Multicast," November 2000.

   [RFC 7011] Claise, B. et al., "Specification of the IP Flow
   Information Export (IPFIX) Protocol for the Exchange of IP Traffic
   Flow Information," September 2013.

   [RFC 7012] Claise, B. and B. Trammell, "Information Model for IP Flow
   Information Export (IPFIX)," September 2013.

   [sFlow-v5] Phaal, P. and M. Lavine, "sFlow version 5,"
   http://www.sflow.org/sflow_version_5.txt, July 2004.

11.2. Informative References

   [bin-pack] Coffman, Jr., E., M. Garey, and D. Johnson. Approximation
   Algorithms for Bin-Packing -- An Updated Survey. In Algorithm Design
   for Computer System Design, ed. by Ausiello, Lucertini, and Serafini.
   Springer-Verlag, 1984.

   [CAIDA] "Caida Internet Traffic Analysis," http://www.caida.org/home.

   [DevoFlow] Mogul, J., et al., "DevoFlow: Cost-Effective Flow
   Management for High Performance Enterprise Networks," Proceedings of
   the ACM SIGCOMM, August 2011.

   [FLOW-ACC] Zseby, T., et al., "Packet sampling for flow accounting:
   challenges and limitations," Proceedings of the 9th international
   conference on Passive and active network measurement, 2008.

   [ID.ietf-rtgwg-cl-requirement] Villamizar, C. et al., "Requirements
   for MPLS over a Composite Link," September 2013.

   [ITCOM] Jo, J., et al., "Internet traffic load balancing using
   dynamic hashing with flow volume," SPIE ITCOM, 2002.

   [NDTM] Estan, C. and G. Varghese, "New directions in traffic
   measurement and accounting," Proceedings of ACM SIGCOMM, August 2002.

   [NVGRE] Sridharan, M. et al., "NVGRE: Network Virtualization using
   Generic Routing Encapsulation," draft-sridharan-virtualization-
   nvgre-04, February 2014.

   [RFC 2784] Farinacci, D. et al., "Generic Routing Encapsulation
   (GRE)," March 2000.

   [RFC 6790] Kompella, K. et al., "The Use of Entropy Labels in MPLS
   Forwarding," November 2012.

   [RFC 1213] McCloghrie, K., "Management Information Base for Network
   Management of TCP/IP-based internets: MIB-II," March 1991.

   [RFC 2992] Hopps, C., "Analysis of an Equal-Cost Multi-Path
   Algorithm," November 2000.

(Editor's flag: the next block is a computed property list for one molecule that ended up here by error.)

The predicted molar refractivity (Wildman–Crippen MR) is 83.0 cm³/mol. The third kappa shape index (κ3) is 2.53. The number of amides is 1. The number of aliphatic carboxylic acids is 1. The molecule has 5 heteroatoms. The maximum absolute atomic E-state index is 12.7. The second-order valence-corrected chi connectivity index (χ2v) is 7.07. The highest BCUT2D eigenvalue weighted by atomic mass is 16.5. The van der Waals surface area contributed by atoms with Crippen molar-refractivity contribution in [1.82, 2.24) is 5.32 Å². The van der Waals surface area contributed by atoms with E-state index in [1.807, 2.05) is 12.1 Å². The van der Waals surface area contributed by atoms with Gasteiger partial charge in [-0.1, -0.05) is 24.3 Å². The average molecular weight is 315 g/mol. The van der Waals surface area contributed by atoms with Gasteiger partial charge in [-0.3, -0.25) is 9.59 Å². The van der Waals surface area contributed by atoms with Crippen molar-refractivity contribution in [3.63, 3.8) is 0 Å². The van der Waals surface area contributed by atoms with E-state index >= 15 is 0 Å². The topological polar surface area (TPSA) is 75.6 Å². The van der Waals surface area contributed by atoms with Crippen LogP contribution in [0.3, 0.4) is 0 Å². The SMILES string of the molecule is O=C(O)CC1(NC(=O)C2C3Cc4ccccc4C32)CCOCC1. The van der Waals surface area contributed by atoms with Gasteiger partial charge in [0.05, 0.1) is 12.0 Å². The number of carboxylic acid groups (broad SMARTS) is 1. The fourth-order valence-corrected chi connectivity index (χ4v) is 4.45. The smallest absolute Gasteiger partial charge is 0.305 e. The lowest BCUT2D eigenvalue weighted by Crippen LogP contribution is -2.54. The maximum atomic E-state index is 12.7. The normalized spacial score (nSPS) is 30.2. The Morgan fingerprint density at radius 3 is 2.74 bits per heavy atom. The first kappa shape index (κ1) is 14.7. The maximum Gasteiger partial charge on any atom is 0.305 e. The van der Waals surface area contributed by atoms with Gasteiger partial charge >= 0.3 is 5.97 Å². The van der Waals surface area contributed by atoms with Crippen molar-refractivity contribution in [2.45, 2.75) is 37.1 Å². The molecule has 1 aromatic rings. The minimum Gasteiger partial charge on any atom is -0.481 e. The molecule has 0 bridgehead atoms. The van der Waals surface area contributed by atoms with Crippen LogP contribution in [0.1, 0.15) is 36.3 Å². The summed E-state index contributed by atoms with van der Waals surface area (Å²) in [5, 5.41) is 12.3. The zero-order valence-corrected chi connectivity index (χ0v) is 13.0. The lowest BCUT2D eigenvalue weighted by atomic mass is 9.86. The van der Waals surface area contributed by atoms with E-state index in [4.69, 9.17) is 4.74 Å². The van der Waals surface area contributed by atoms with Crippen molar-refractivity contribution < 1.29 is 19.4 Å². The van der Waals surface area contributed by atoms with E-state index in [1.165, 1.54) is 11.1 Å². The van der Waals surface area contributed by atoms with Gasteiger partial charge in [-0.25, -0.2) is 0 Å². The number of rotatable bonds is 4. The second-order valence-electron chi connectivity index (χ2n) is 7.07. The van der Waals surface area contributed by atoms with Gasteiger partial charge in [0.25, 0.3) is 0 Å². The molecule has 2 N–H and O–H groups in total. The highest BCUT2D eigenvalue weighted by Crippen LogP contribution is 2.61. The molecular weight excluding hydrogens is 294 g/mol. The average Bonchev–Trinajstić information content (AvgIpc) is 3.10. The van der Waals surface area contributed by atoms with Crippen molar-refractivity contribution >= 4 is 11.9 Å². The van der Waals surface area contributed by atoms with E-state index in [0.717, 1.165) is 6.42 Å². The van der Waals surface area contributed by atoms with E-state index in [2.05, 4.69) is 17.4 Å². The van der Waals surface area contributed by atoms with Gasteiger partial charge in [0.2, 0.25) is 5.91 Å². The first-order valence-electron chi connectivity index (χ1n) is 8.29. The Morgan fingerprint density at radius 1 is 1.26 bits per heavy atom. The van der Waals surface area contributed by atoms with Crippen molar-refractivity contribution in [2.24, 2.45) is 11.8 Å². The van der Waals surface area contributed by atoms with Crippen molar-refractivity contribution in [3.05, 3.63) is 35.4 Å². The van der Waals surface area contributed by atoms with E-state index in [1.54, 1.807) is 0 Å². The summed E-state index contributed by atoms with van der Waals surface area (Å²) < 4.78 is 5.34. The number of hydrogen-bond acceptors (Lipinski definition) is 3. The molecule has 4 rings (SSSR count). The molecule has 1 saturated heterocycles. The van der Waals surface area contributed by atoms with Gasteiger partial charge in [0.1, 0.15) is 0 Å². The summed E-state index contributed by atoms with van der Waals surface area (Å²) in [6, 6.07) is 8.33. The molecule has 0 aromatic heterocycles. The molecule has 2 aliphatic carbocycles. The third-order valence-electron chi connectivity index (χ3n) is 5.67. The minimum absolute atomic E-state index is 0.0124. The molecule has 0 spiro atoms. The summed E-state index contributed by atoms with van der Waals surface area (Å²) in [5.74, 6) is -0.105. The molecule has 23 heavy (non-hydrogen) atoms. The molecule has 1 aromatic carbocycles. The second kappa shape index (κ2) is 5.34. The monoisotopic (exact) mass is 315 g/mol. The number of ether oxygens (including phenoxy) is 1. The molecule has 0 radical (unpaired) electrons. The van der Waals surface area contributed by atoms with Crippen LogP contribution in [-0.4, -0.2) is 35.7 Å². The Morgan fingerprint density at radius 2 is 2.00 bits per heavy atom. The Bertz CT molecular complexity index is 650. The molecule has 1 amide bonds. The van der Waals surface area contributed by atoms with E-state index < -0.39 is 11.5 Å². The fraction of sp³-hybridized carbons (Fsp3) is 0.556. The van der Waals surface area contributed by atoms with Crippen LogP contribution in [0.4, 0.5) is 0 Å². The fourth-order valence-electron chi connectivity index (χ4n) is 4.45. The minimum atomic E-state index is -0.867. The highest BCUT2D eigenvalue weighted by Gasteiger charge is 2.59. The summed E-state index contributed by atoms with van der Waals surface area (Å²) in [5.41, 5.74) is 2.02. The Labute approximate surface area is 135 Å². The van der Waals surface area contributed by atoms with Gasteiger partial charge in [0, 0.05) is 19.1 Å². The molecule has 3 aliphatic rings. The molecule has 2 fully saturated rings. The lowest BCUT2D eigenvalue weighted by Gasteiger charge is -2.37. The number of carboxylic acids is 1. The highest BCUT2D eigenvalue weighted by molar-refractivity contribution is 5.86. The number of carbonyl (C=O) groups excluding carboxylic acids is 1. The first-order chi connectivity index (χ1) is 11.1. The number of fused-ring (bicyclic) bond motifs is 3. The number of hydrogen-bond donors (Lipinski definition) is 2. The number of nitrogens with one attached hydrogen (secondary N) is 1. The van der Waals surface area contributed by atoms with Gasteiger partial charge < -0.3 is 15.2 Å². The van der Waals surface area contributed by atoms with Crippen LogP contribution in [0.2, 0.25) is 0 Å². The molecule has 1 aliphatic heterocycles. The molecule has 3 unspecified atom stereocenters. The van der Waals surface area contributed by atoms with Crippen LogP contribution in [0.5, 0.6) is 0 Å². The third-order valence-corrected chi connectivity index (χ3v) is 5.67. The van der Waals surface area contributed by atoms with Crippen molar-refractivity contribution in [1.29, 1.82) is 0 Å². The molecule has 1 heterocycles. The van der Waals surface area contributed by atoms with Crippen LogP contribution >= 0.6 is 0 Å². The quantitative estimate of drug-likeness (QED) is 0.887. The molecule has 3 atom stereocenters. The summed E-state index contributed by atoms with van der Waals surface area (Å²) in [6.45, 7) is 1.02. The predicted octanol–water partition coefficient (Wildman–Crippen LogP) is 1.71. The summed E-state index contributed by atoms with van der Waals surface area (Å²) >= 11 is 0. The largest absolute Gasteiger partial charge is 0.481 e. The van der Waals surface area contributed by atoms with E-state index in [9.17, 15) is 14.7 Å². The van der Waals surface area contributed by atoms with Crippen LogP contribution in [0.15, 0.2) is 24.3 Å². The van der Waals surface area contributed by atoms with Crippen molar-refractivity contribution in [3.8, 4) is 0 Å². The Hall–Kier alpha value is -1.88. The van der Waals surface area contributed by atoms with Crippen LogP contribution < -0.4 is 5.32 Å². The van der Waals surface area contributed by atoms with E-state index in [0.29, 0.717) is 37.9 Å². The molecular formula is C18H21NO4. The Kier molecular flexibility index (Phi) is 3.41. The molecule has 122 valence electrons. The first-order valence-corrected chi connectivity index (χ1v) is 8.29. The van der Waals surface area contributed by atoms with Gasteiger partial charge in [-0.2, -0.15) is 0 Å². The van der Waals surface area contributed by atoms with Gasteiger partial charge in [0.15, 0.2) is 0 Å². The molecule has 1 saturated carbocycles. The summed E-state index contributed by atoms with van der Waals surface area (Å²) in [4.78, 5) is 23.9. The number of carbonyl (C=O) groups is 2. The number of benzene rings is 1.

[RFC 3273] Waldbusser, S., "Remote Network Monitoring Management
   Information Base for High Capacity Networks," July 2002.

   [RFC 3931] Lau, J. (Ed.), M. Townsley (Ed.), and I. Goyret (Ed.),
   "Layer 2 Tunneling Protocol - Version 3," March 2005.

   [RFC 3954] Claise, B., "Cisco Systems NetFlow Services Export Version
   9," October 2004.

   [RFC 5470] G. Sadasivan et al., "Architecture for IP Flow Information
   Export," March 2009.

   [RFC 5475] Zseby, T. et al., "Sampling and Filtering Techniques for
   IP Packet Selection," March 2009.

   [RFC 5640] Filsfils, C., P. Mohapatra, and C. Pignataro, "Load
   Balancing for Mesh Softwires," August 2009.

   [RFC 5681] Allman, M. et al., "TCP Congestion Control," September

   [SAMP-BASIC] Phaal, P. and S. Panchen, "Packet Sampling Basics,"

   [sFlow-LAG] Phaal, P. and A. Ghanwani, "sFlow LAG counters
   structure," http://www.sflow.org/sflow_lag.txt, September 2012.

   [STT] Davie, B. (Ed.) and J. Gross, "A Stateless Transport Tunneling
   Protocol for Network Virtualization (STT)," draft-davie-stt-06, March

   [VXLAN] Mahalingam, M. et al., "VXLAN: A Framework for Overlaying
   Virtualized Layer 2 Networks over Layer 3 Networks," draft-
   mahalingam-dutt-dcops-vxlan-09, April 2014.

   [YONG] Yong, L., "Enhanced ECMP and Large Flow Aware Transport,"
   draft-yong-pwe3-enhance-ecmp-lfat-01, September 2010.

   Appendix A. Internet Traffic Analysis and Load Balancing Simulation

   Internet traffic [CAIDA] has been analyzed to obtain flow statistics
   such as the number of packets in a flow and the flow duration. The
   five tuples in the packet header (IP addresses, TCP/UDP Ports, and IP
   protocol) are used for flow identification. The analysis indicates
   that < ~2% of the flows take ~30% of total traffic volume while the
   rest of the flows (> ~98%) contributes ~70% [YONG].

   The simulation has shown that given Internet traffic pattern, the
   hash-based technique does not evenly distribute the flows over ECMP
   paths. Some paths may be > 90% loaded while others are < 40% loaded.
   The more ECMP paths exist, the more severe the misbalancing. This
   implies that hash-based distribution can cause some paths to become
   congested while other paths are underutilized [YONG].

   The simulation also shows substantial improvement by using the large
   flow-aware hash-based distribution technique described in this
   document. In using the same simulated traffic, the improved
   rebalancing can achieve < 10% load differences among the paths. It
   proves how large flow-aware hash-based distribution can effectively
   compensate the uneven load balancing caused by hashing and the
   traffic characteristics [YONG].

Authors' Addresses

   Ram Krishnan
   Brocade Communications
   San Jose, 95134, USA
   Phone: +1-408-406-7890
   Email: ramkri123@gmail.com

   Lucy Yong
   Huawei USA
   5340 Legacy Drive
   Plano, TX 75025, USA
   Phone: +1-469-277-5837
   Email: lucy.yong@huawei.com

   Anoop Ghanwani
   San Jose, CA 95134
   Phone: +1-408-571-3228
   Email: anoop@alumni.duke.edu

   Ning So
   Tata Communications
   Plano, TX 75082, USA
   Phone: +1-972-955-0914
   Email: ning.so@tatacommunications.com

   Bhumip Khasnabish
   ZTE Corporation
   New Jersey, 07960, USA
   Phone: +1-781-752-8003
   Email: vumip1@gmail.com